Employee Highlight: Oluwaseun Ogunbodede

Employee Highlight: Oluwaseun Ogunbodede

Jul 01

The expressed goal of the Ragon Insitute is lofty: to harness the immune system to prevent and cure human disease. But behind every principal investigator publishing a new finding is a team of support staff enabling their research. In the offices, administrative assistants, regulatory staff, and grant administrators manage the office, monitor funding, and ensure that IRB protocols are strictly followed. In the laboratory, research technicians are not only preparing for future scientific careers, they also perform laboratory work crucial to the research of principal investigators.


Therefore, the Ragon Institute is pleased to present interviews with these support staff, to learn more about them and the important role that they play at the Ragon Institute.


Today we check in with Oluwaseun Ogunbodede, Research Technician with the Walker Laboratory.


Where are you from? How long have you been at Ragon?

I am originally from Lagos, Nigeria, known as the business capital of the country. I joined the Ragon Institute in April 2013, and I’ve been here for a year and three months.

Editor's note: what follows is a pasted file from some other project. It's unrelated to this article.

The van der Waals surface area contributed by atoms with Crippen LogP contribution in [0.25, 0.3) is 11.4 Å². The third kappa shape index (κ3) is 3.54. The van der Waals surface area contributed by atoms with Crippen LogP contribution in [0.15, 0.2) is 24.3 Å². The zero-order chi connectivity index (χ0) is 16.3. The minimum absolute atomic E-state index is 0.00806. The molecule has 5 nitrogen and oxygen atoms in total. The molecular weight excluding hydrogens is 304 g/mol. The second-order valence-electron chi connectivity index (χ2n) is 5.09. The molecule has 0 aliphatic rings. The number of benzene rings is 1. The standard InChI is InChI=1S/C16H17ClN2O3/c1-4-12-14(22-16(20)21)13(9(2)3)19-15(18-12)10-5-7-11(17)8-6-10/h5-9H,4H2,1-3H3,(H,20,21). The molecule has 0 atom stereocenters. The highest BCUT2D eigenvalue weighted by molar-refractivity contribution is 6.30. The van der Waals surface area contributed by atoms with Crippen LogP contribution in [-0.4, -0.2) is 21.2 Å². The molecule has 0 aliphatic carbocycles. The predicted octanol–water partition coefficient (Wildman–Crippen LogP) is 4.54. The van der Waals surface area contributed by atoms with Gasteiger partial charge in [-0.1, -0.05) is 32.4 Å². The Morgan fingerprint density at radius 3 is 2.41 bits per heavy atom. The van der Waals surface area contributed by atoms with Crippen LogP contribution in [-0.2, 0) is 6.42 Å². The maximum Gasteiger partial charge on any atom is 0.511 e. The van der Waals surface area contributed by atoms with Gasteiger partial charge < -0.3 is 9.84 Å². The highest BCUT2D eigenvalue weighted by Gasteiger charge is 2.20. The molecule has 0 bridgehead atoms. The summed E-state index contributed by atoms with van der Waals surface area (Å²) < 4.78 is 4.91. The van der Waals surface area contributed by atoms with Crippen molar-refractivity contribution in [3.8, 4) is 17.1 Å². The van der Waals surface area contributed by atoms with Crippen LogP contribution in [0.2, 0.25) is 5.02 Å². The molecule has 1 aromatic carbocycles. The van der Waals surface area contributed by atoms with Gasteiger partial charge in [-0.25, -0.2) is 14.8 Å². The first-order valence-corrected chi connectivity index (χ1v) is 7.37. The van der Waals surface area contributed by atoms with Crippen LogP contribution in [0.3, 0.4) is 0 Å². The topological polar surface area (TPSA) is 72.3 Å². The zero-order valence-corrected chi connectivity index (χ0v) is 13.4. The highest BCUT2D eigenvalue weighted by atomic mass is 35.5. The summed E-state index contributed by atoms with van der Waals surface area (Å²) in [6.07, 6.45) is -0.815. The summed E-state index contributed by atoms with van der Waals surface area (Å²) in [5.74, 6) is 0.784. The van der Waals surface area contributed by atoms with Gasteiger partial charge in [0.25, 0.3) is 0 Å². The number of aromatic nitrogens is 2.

What do you do at RAGON? What is a typical day like?

I worked in the Processing Lab of the Institute with Toth Ildiko for a year, we were primarily involved with providing and managing cells/cell bank for the institute based researchers and outside collaborators.


I recently moved into Bruce walkers’ lab, to work with Srinika Ranasinghe and we are working on two main projects, 1.Characterization of CD4 T helper responses in the peripheral blood of individuals that generate broadly neutralizing antibodies (bnAbs). In particular, we aim to identify the frequency and function of epitope-specific CD4 T-follicular helper (Tfh) cells. 2. Elucidation of a novel subset CD8 T cells that shows unconventional HLA restriction. My work varies significantly day to day; I run many interesting immunology assays including PBMC isolation, cell culturing and maintenance, ELISpot, cell staining, etc.


What got you interested in science?

I was always fascinated with science and medicine from a very young age. I read Ben Carson’s book Gifted Hands in high school which was very inspirational to me. Also, I had an opportunity to participate in extensive researches on plants and in immunology as an undergraduate which further ignited my interest in Science.


If you weren’t a scientist, what would you be doing?

I’ve always wanted to be a scientist so I can’t imagine doing anything else. I enjoy singing as a hobby even though I am not very good at it.


What is your favorite place in Boston/Cambridge to hang out?

I like to try out new places especially restaurants when I have the chance since I am still new to the area. I recently went to the Cambridge Brewing Company and it was a lot of fun.